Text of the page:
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"Gweilo" 35mm, short


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#1 Satsuki Murashige

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Posted 05 January 2009 - 04:42 AM

Hi everyone,

I'm shooting my first short in 35mm in a few weeks, and getting ready to do film tests this week. The story's a gentle coming of age tale about a young man trying to find his place in the world. It takes place in a Hong Kong of an unspecified and indeterminate era (art dept. is mixing old and new props and decor), and it's all interiors on sets. We have three locations: Jerome's cramped apartment, the hallway outside (which looks in on four disparate apartments across the way), and the busy indoor marketplace on the ground floor of his building. Some of the artwork can be seen here: http://www.distantth...lms.com/gweilo/

The director's reference films are: "In the Mood for Love" (for its hallway and architectural framing, lighting contrast, sense of loneliness and yearning, camera movement, slow motion); "Chungking Express" (again, use of cramped apartments, saturated colors, lively handheld for the later Fay Wang scenes); "Blade Runner" (for the market atmosphere and use of practical flouros and neons in the Chinatown set); and "Lost in Translation" (for the handheld camera work, subtle tonal scale, and rendering of practical lights in the Tokyo night exteriors). I added "Last Life in the Universe" for its "dead" stifling atmosphere of the opening scene, and "Yi Yi" for its balanced color/contrast palette and compositions.

So, I basically have to meld all those influences into a unified style-stew (yikes!) and also create the feeling that the film was actually shot in Hong Kong. After talking with the director, we decided that we wanted a contrast and color rendering somewhere in between the extremes of "Lost in Translation" and "Blade Runner." We definitely wanted to avoid the super hi-con looks of films like "Bringing out the Dead" and "City of God", which we felt were too harsh and gritty for this story. We also didn't like the "unlit" look of some scenes in "Chungking Express", where the apartment looks to be lit entirely with available light, creating some unpleasant modeling on the actors' faces. We're going to try to key our actors from soft sidey or 3/4 wrapping light for mediums and CUs unless they need to be lit otherwise for a specific reason.

The lighting plot I came up with for the film calls for a gradual shift from neutral toppy fluorescents ("dead", unnatural, monochromatic) in the apartment, toward a greater variety of color temps from tungsten lamps, neon and mercury/sodium vapor streetlights outside the window ("alive", unnatural, saturated), to ambient daylight, and finally full sunlight shifting into dusk toward the end of the film ("alive", natural, saturated). I suggested a scene where the power goes out at night in the building - the fluoros snap off, and suddenly the room is bathed in red neon and cyan/yellow street lamps from the room's single barred window, which the fluoros have hitherto overpowered. Jerome decides he actually prefers the light that way, and when the power comes back on he turns the fluoros off and decorates his room with tungsten table lamps instead. From the moment he decides to "let life in", we begin to see more color in his room. Art will also transition the room from bare and monochromatic in the beginning to full of color at the end.

In contrast, the market is always unnatural, saturated, with a full range of color temperatures. And the hallway has pools of soft, warm, tungsten light and soft shadow (sort of a dream-like womb). The hallway is where Jerome encounters the love interest. In addition, the camera movement in the market will be "alive" with handheld and steadicam camera movement, as well as a lot of movement in the frame. The camera will follow the actors naturally and freely, almost documentary-like. In contrast, the camera in the apartment will slowly transition from "dead" static framing with the actors moving freely in and out of frame, or dolly moves without motivation from within the frame, leading the actors) to the more natural "alive" style of the market.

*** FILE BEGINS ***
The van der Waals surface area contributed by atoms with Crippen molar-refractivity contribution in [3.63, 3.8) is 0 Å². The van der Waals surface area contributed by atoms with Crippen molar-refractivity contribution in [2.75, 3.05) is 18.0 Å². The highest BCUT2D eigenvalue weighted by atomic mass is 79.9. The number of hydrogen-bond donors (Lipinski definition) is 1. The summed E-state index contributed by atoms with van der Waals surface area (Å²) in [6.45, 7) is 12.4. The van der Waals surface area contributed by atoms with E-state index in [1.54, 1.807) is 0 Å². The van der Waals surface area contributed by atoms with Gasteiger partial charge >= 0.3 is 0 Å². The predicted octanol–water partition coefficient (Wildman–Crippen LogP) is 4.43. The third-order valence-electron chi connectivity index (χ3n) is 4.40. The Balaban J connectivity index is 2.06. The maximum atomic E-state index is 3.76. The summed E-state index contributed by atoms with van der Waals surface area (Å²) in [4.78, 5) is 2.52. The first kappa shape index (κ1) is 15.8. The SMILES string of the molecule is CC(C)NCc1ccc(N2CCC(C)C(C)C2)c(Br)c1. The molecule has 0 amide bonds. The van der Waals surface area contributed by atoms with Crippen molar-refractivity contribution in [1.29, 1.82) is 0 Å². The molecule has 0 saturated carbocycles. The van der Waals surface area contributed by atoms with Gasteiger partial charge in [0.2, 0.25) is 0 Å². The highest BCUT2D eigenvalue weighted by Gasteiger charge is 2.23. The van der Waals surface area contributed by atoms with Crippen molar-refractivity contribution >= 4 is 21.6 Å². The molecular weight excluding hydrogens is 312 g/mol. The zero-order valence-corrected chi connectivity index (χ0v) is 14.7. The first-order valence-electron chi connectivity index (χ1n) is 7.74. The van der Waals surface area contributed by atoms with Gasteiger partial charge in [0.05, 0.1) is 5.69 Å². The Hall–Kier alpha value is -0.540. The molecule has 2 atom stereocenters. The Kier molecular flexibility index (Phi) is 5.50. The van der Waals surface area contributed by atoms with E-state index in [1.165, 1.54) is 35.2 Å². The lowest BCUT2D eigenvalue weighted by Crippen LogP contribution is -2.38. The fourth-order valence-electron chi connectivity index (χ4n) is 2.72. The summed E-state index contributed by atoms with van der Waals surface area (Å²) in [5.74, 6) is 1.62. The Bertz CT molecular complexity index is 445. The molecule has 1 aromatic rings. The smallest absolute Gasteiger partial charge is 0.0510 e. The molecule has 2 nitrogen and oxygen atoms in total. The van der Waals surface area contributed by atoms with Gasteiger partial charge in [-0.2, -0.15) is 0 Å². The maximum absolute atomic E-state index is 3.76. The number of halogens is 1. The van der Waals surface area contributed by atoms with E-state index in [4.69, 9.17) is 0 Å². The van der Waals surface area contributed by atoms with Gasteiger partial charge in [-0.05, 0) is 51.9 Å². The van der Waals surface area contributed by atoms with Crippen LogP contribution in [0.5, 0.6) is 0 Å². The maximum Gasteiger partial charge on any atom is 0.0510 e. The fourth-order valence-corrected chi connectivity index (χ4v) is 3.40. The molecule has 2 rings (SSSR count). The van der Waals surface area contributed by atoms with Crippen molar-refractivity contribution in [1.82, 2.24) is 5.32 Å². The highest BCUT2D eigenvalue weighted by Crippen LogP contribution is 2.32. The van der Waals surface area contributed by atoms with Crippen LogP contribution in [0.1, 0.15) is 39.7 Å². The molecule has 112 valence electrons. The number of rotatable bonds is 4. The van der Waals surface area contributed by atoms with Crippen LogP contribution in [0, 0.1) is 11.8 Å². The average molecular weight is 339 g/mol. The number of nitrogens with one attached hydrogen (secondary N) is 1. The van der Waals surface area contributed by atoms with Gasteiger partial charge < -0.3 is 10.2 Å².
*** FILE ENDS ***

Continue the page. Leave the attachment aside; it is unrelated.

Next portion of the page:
Since we will print and project the film at some point, we will be shooting 4-perf regular 1.85. One of my first decisions was to test Fuji negative stock, since I have only shot Kodak in the past (except for one disappointing test I shot with the Fuji Vivid 160T). I wanted to see if Fuji stock was indeed better at capturing Asian skin tones than Kodak, as has been suggested.

Since we'll be shooting a lot of practicals and we want subtle contrast overall, I decided to test two low-con stocks, and one normal-con stock as a control: Fuji 400T, Kodak 500T Expression, and Fuji 500T Eterna. I want to shoot a basic latitude test with each to see where I should rate each stock, and also to see the difference in color rendering. I expect I'll end up wanted to overrate each stock by 2/3 stop to get denser blacks but we'll see. I plan to compensate somewhat for the low-con stock by lighting high-contrast in the foreground. A lot of the art in the film is highly color saturated, so I'm hoping that'll balance the low saturation qualities of the stock as well. We'll be shooting with Cooke S4s. We may also try using a black net (behind the lens?) to degrade the image and get some highlight halation. We'll shoot a test for that as well. I'm a little worried that it'll milk the blacks out too much with the low-con stock, so I may try light diffusion filters instead (Smoke, Glimmerglass, Promist, Classic Soft?). Or just go with smoke on set.

Anyway, when I go to print the tests, I need to decide which print stock to finish on. Since I've only shot and printed 16mm before, I've only had one choice of print stock, the regular Kodak Vision. So I'm curious how the Kodak and Fuji print stocks compare. I know the Kodak Premier stock is higher saturation, higher contrast than the regular Vision stock. Are the two Fuji stocks similar in attributes? Does Fuji neg only print well on Fuji print stock? How does Fuji print on Kodak - is there some "Kodak" color shift that would alter the pure "Fuji look"? What have you guys done in the past when printing from Fuji, and how did it work out? I guess I'll have to test all this as well, but I'd like to have some experienced opinions going in so I don't spend too much money testing (the budget belt continues to tighten even as we speak).